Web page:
Family historian Stephanie Coontz will debunk popular myths about marriage and the family in her Assembly Series/School of Law lecture, “Courting Disaster? The World Historical Transformation of Marriage.” The talk, which is free and open to the public, will be held at 11 a.m.Wednesday, February 1 in Graham Chapel.
From her research, Coontz finds that the current pop culture frenzy about the “marriage crisis” is unfounded. Instead, she argues that the institution of marriage has always been dynamic, shifting to fulfill economic needs in societies or kin groups. She traces the evolution of marriage through the ages in her recent book, Marriage, a History: From Obedience to Intimacy, or How Love Conquered Marriage. Using exhaustive research that traverses centuries and cultures, Coontz illustrates that the traditional breadwinner/homemaker model is neither traditional nor ideal. The book was selected as one of the best of 2005 by the Washington Post.
Nationally recognized as an expert on the history of the American family, Coontz continues to deconstruct widespread myths about the disintegration of the social unit. She has written five books on the subject, including The Way We Never Were: American Families and the Nostalgia Trap, and The Way We Really Are: Coming to Terms with America’s Changing Families. Using historical examples, she shows that society has always blamed the instability of the family in times of economic upheaval.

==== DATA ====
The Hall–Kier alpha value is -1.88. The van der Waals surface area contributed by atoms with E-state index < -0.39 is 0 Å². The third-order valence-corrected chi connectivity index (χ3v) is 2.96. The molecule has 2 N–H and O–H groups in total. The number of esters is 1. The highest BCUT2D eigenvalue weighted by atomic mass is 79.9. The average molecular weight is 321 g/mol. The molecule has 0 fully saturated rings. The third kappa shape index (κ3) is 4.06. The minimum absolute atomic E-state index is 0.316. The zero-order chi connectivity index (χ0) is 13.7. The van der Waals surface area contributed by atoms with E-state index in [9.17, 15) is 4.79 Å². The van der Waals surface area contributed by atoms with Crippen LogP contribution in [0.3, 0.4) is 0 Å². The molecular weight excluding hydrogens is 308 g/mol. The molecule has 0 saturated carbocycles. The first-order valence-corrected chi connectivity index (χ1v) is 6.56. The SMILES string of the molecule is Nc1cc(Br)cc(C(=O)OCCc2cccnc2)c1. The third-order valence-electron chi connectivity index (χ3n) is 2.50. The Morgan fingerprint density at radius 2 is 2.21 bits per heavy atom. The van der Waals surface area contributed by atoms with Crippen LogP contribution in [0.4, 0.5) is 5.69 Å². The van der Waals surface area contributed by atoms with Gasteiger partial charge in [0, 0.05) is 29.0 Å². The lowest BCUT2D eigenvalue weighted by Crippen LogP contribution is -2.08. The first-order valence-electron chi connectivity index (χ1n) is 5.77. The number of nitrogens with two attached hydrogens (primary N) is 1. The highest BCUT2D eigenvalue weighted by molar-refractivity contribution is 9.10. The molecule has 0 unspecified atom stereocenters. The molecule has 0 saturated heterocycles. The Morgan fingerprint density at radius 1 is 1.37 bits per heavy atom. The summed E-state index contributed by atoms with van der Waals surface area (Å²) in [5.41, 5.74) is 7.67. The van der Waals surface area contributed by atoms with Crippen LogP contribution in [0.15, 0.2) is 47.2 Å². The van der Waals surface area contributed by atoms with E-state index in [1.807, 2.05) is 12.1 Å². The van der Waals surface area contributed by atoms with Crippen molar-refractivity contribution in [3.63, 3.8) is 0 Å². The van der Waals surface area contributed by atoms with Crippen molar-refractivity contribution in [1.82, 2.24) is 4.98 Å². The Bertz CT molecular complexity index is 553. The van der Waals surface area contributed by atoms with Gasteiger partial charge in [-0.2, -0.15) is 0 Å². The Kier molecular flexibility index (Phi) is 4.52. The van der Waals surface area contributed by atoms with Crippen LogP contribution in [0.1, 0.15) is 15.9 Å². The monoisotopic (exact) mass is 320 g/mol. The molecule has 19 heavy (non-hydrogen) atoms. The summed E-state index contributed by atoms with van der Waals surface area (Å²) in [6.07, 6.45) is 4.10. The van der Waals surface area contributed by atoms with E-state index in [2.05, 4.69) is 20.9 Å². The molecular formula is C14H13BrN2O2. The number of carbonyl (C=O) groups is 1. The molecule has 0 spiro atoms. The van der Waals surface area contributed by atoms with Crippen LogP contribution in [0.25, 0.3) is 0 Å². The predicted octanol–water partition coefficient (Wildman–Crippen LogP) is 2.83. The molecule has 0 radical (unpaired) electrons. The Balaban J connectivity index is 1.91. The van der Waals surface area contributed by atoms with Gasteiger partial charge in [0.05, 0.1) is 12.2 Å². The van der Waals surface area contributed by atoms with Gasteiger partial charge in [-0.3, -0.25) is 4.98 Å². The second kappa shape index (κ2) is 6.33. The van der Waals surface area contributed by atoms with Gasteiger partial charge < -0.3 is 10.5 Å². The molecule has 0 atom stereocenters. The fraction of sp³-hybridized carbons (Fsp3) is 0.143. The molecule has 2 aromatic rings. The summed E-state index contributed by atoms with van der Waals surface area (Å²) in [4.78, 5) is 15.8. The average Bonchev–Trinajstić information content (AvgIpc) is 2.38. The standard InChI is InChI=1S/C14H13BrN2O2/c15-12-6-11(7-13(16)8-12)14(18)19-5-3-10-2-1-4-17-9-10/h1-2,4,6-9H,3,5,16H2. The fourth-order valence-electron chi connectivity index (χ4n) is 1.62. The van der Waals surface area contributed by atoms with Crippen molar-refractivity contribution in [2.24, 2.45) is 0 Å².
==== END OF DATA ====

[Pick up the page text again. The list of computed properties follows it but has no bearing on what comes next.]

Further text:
“There is no one family form that has ever protected people from poverty or social disruption,” she writes, “and no traditional arrangement that provides a workable model for how we might organize family relations in the modern world.”
Coontz is a professor in history and family studies at Evergreen State College. She has taught at universities around the world, including Kobe University in Japan and the University of Hawaii at Hilo. She has received numerous awards for her work in the field of family values, including the “Visionary Leadership” Award from the Council on Contemporary Families in 2004, and the Dale Richmond Award from the American Academy of Pediatrics in 1995.
In addition, she has been featured in numerous national publications and a range of media, including the Oprah Winfrey Show and Crossfire television programs, and on National Public Radio.
Coontz received a bachelor’s degree from the University of California at Berkeley, and a masters in European history at the University of Washington.
Graham Chapel is located north of Mallinckrodt Center on the Washington University Hilltop campus.
For more information, call (314) 935-4620 or visit the Assembly Series Web page (http://assemblyseries.wustl.edu).